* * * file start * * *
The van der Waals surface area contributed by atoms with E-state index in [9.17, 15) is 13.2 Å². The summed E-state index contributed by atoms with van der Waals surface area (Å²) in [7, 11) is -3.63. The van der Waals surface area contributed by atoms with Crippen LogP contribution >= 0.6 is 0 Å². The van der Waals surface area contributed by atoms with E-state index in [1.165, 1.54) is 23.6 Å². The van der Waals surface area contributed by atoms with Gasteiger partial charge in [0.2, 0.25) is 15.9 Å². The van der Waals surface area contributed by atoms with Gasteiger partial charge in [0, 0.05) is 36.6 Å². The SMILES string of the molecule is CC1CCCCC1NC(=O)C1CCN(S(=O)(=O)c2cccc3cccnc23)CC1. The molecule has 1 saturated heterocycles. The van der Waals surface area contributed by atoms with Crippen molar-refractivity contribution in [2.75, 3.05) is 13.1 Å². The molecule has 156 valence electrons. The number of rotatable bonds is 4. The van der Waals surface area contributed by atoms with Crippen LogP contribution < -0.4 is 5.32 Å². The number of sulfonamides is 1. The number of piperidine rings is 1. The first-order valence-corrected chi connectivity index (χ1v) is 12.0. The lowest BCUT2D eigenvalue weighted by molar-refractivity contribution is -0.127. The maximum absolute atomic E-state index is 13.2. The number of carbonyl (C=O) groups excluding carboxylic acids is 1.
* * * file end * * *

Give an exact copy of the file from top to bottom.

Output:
The van der Waals surface area contributed by atoms with E-state index in [9.17, 15) is 13.2 Å². The summed E-state index contributed by atoms with van der Waals surface area (Å²) in [7, 11) is -3.63. The van der Waals surface area contributed by atoms with Crippen LogP contribution >= 0.6 is 0 Å². The van der Waals surface area contributed by atoms with E-state index in [1.165, 1.54) is 23.6 Å². The van der Waals surface area contributed by atoms with Gasteiger partial charge in [0.2, 0.25) is 15.9 Å². The van der Waals surface area contributed by atoms with Gasteiger partial charge in [0, 0.05) is 36.6 Å². The SMILES string of the molecule is CC1CCCCC1NC(=O)C1CCN(S(=O)(=O)c2cccc3cccnc23)CC1. The molecule has 1 saturated heterocycles. The van der Waals surface area contributed by atoms with Crippen molar-refractivity contribution in [2.75, 3.05) is 13.1 Å². The molecule has 156 valence electrons. The number of rotatable bonds is 4. The van der Waals surface area contributed by atoms with Crippen LogP contribution < -0.4 is 5.32 Å². The number of sulfonamides is 1. The number of piperidine rings is 1. The first-order valence-corrected chi connectivity index (χ1v) is 12.0. The lowest BCUT2D eigenvalue weighted by molar-refractivity contribution is -0.127. The maximum absolute atomic E-state index is 13.2. The number of carbonyl (C=O) groups excluding carboxylic acids is 1.